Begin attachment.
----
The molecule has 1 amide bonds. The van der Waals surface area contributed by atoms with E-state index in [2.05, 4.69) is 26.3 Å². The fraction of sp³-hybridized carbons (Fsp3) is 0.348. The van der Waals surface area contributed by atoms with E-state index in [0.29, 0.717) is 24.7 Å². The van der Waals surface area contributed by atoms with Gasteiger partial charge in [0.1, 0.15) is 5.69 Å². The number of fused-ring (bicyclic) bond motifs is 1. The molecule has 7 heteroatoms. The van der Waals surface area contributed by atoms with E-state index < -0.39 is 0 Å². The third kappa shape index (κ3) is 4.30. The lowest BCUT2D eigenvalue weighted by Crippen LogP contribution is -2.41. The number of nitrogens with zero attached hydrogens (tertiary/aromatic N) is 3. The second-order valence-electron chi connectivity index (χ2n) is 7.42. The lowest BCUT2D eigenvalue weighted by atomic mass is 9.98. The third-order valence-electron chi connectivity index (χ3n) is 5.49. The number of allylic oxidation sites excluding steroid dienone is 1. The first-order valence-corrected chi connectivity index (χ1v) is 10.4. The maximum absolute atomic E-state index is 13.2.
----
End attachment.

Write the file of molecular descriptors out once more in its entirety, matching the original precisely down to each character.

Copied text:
The molecule has 1 amide bonds. The van der Waals surface area contributed by atoms with E-state index in [2.05, 4.69) is 26.3 Å². The fraction of sp³-hybridized carbons (Fsp3) is 0.348. The van der Waals surface area contributed by atoms with E-state index in [0.29, 0.717) is 24.7 Å². The van der Waals surface area contributed by atoms with Gasteiger partial charge in [0.1, 0.15) is 5.69 Å². The number of fused-ring (bicyclic) bond motifs is 1. The molecule has 7 heteroatoms. The van der Waals surface area contributed by atoms with E-state index < -0.39 is 0 Å². The third kappa shape index (κ3) is 4.30. The lowest BCUT2D eigenvalue weighted by Crippen LogP contribution is -2.41. The number of nitrogens with zero attached hydrogens (tertiary/aromatic N) is 3. The second-order valence-electron chi connectivity index (χ2n) is 7.42. The lowest BCUT2D eigenvalue weighted by atomic mass is 9.98. The third-order valence-electron chi connectivity index (χ3n) is 5.49. The number of allylic oxidation sites excluding steroid dienone is 1. The first-order valence-corrected chi connectivity index (χ1v) is 10.4. The maximum absolute atomic E-state index is 13.2.